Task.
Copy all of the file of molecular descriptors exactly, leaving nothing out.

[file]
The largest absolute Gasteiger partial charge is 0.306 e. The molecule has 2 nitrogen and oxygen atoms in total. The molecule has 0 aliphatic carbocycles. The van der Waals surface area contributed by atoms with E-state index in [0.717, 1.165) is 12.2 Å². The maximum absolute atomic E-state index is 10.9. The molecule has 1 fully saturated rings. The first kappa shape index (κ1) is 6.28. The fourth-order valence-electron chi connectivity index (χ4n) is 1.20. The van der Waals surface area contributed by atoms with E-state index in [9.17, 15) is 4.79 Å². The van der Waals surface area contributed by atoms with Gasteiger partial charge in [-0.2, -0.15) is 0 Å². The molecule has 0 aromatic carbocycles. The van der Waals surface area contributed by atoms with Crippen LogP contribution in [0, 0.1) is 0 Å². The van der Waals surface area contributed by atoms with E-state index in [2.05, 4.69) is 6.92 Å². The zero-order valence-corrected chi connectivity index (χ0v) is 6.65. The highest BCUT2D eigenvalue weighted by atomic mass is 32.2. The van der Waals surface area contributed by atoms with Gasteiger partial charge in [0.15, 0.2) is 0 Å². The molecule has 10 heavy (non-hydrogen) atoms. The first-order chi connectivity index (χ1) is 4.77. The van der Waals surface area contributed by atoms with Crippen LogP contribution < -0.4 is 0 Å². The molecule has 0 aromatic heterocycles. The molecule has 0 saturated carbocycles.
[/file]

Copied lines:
The largest absolute Gasteiger partial charge is 0.306 e. The molecule has 2 nitrogen and oxygen atoms in total. The molecule has 0 aliphatic carbocycles. The van der Waals surface area contributed by atoms with E-state index in [0.717, 1.165) is 12.2 Å². The maximum absolute atomic E-state index is 10.9. The molecule has 1 fully saturated rings. The first kappa shape index (κ1) is 6.28. The fourth-order valence-electron chi connectivity index (χ4n) is 1.20. The van der Waals surface area contributed by atoms with E-state index in [9.17, 15) is 4.79 Å². The van der Waals surface area contributed by atoms with Gasteiger partial charge in [-0.2, -0.15) is 0 Å². The molecule has 0 aromatic carbocycles. The van der Waals surface area contributed by atoms with Crippen LogP contribution in [0, 0.1) is 0 Å². The van der Waals surface area contributed by atoms with E-state index in [2.05, 4.69) is 6.92 Å². The zero-order valence-corrected chi connectivity index (χ0v) is 6.65. The highest BCUT2D eigenvalue weighted by atomic mass is 32.2. The van der Waals surface area contributed by atoms with Gasteiger partial charge in [0.15, 0.2) is 0 Å². The molecule has 10 heavy (non-hydrogen) atoms. The first-order chi connectivity index (χ1) is 4.77. The van der Waals surface area contributed by atoms with Crippen LogP contribution < -0.4 is 0 Å². The molecule has 0 aromatic heterocycles. The molecule has 0 saturated carbocycles.